Aurick Go / Jet Rabe | October 10, 2018 18:53
Our resident Pro Photographer lets us in on covering Motorsports
For the second installment of our sit-down with our resident ace photographer Jet Rabe, he continues to talk about his other experiences attending races across the globe. If you’ll recall last time, he shared his beginnings with professional motorsport photography by elaborating on his experiences shooting the Macau Grand Prix for several years. After earning his chops taking photos of local races and regularly for Macau GP, Jet now ventures a little farther away to quench his thirst for the perfect shot.
Toyota Grand Prix of Long Beach, USA 2013
“I was able to acquire a media accreditation of Toyota Grand prix of Long Beach back in 2013,” Jet recalls, “it was a special event for me since it was also the first time I got to experience shooting motorsports in the USA. And just like the Macau Grand prix it was a big event with lots of different races.” The Long Beach Grand Prix, if you’re unfamiliar, is a motorsports festival that kicks off the racing season stateside. With the event playing host to the American LeMans Series (ALMS), Indycar, and Formula Drift, the Long Beach Grand Prix lends itself to various opportunities to capture very different disciplines of motorsports.
“Shooting in the US is kind of the opposite of Macau, the marshals are lenient and will let you shoot closer to the race cars. I was with a good friend who was from LA and has his own motorsports website to help with finding good locations. (From my impression) the Long Beach Grand Prix is more of a family-oriented event where people treat it more as a festival rather than serious racing.” It appears then that the culture of a race venue plays a huge factor in setting the mood for the event itself – another clear cut lesson that Jet was fortunately able to experience first-hand.
Another prominent moment of Jet’s trip to Long Beach was seeing some of his idols in action. He particularly recalls how he was able to rub elbows with one of the best photographers in the motorsports industry: Larry Chen. “I remember shooting in one of the fences and he was just right there beside me shooting… with a cellphone! I was practicing my panning that time with a DSLR while he shoots with his smartphone. I got a glimpse of his shot and saw a crisp panned image of the racecar. That was pure skill right there.”
Super GT Rd. 6 Fuji Speedway, Japan 2013
After his stint in Long Beach, Jet then attempts to shoot a round of Super GT at Fuji Speedway in Japan. Much like any tourist that heads to the land of the rising sun, Jet’s trip to Fuji Speedway was faced with a common (yet annoying) problem: the language barrier. “Going to the Fuji Speedway, I took a bus to Gotemba City then a taxi from the bus station to the hotel. (Upon getting to the hotel) I found myself in the middle of the forest and I realized that I have no means of transportation because the hotel is 1 hour away from the circuit! I was really lucky to be able to go back and forth to the racetrack thanks to another visitor who spoke to the hotel owner about my problem. The kind owner then offered to bring me back and forth to Fuji Speedway over the course of my trip.”
Once his logistical issues have been sorted, Jet was rewarded with a convenient experience using the circuit’s facilities throughout the trip. “Shooting in Japan is a very relaxing experience,” Jet quips, “the facilities of Fuji Speedway is top notch, very clean and organized. They have large spaces and the food was great! Everyone you meet is super kind and they will assist you in any way they can. You can even leave your things/gears unattended ANYWHERE and nobody will even try to touch your belongings.” Even within the track, people were ready to help Jet as he figured his way around the circuit. “I fondly remember the one person in the whole media center crew that speaks in English. He does the all the english announcements as well as reminders for press to follow. This media officer was kind enough to separate me from the group and brief me about the rules in English too. He (eventually) became my go to guy as well!”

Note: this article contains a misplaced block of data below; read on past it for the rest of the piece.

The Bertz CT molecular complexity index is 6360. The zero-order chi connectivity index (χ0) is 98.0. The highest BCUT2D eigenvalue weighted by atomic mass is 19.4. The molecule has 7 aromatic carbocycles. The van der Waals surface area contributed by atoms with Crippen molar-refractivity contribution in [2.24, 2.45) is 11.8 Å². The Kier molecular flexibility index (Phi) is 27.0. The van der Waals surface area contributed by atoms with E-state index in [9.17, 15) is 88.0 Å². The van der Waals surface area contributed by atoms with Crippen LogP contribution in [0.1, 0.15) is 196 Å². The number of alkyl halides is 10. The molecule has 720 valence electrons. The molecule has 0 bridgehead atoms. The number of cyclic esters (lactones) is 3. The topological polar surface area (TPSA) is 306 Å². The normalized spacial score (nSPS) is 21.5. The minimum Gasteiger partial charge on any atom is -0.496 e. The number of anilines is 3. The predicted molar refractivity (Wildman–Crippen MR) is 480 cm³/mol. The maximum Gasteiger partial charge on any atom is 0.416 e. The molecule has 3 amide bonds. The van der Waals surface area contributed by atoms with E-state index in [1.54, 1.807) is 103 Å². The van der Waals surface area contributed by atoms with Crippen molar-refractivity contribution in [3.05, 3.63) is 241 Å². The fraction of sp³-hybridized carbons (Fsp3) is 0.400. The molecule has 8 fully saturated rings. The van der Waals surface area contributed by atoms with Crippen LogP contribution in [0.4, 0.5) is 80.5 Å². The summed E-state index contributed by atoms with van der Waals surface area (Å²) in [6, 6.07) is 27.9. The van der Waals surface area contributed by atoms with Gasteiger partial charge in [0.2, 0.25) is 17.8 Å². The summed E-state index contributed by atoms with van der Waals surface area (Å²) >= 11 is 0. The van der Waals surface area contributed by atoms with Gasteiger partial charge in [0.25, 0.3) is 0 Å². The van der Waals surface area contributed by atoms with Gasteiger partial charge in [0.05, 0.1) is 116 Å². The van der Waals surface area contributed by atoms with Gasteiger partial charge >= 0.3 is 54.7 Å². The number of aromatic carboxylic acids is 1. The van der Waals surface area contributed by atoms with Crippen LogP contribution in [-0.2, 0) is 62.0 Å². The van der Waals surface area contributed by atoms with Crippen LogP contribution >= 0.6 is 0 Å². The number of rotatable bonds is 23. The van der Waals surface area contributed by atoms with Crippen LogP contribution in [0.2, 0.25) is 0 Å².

Formula Renault 2.0 Sepang Circuit, Malaysia 2018
After several years of shooting motorsports, Jet has been on a hiatus the past few years to focus on other responsibilities life has to throw at him. More recently however, he was once again able to shoot outside of the country upon the request of a local talent to accompany his team and cover Formula Renault 2.0 at Sepang Circuit in Malaysia. Jet took this as a chance to dip his feet once again into shooting motorsports.
“It’s been quite a while since I shot a motorsports event that isn’t the Macau GP. I had 2 days notice to get this done and luckily I was able to get there on time (albeit) on a really tight schedule. One of my favorite shots was taken just after we landed at the airport and headed to the track. It was joy to once again see, smell, and hear all the visceral noises that the racecars make. I’m back and ready to once again carry my 30-kilograms worth of gear around the track. I felt rusty and needed to get my bearings back again. I was assigned to shoot a young talented Filipino, and true enough he got into the podium twice, both coming in 3rd place. Carrying all the equipment and getting all the passes seemed new again for me, it was a refreshing feeling. The 2-day shoot ended up as one of my best race weekends; It was not too crowded, very laid back, and the vibe felt as if I was just in Clark Speedway watching a trackday.”
While Jet is getting back into the groove of shooting international motorsports, we look forward to seeing more of his work in the years to come. For now though, we leave part 2 with these three adventures. As for our third installment, we’ll cover Jet’s adventures shooting races in mainland Europe. Stay tuned!